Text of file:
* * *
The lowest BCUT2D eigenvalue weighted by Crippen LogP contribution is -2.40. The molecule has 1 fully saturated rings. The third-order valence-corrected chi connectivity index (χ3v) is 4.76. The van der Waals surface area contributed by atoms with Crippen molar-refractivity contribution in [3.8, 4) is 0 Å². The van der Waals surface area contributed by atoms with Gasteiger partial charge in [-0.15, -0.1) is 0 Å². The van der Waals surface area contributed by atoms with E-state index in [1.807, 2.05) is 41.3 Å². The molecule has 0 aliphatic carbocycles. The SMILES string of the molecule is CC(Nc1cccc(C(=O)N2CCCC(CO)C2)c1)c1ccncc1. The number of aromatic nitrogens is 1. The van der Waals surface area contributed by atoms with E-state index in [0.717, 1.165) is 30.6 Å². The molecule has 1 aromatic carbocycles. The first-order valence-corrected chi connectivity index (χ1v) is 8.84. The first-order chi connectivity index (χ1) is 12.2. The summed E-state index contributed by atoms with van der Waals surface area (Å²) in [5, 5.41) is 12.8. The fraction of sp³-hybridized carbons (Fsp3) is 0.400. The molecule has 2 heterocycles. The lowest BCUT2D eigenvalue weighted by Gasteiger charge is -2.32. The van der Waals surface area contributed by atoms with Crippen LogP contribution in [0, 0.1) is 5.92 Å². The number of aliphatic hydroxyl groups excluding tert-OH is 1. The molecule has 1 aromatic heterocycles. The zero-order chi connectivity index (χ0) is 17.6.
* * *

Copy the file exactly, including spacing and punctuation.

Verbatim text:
The lowest BCUT2D eigenvalue weighted by Crippen LogP contribution is -2.40. The molecule has 1 fully saturated rings. The third-order valence-corrected chi connectivity index (χ3v) is 4.76. The van der Waals surface area contributed by atoms with Crippen molar-refractivity contribution in [3.8, 4) is 0 Å². The van der Waals surface area contributed by atoms with Gasteiger partial charge in [-0.15, -0.1) is 0 Å². The van der Waals surface area contributed by atoms with E-state index in [1.807, 2.05) is 41.3 Å². The molecule has 0 aliphatic carbocycles. The SMILES string of the molecule is CC(Nc1cccc(C(=O)N2CCCC(CO)C2)c1)c1ccncc1. The number of aromatic nitrogens is 1. The van der Waals surface area contributed by atoms with E-state index in [0.717, 1.165) is 30.6 Å². The molecule has 1 aromatic carbocycles. The first-order valence-corrected chi connectivity index (χ1v) is 8.84. The first-order chi connectivity index (χ1) is 12.2. The summed E-state index contributed by atoms with van der Waals surface area (Å²) in [5, 5.41) is 12.8. The fraction of sp³-hybridized carbons (Fsp3) is 0.400. The molecule has 2 heterocycles. The lowest BCUT2D eigenvalue weighted by Gasteiger charge is -2.32. The van der Waals surface area contributed by atoms with Crippen LogP contribution in [0, 0.1) is 5.92 Å². The number of aliphatic hydroxyl groups excluding tert-OH is 1. The molecule has 1 aromatic heterocycles. The zero-order chi connectivity index (χ0) is 17.6.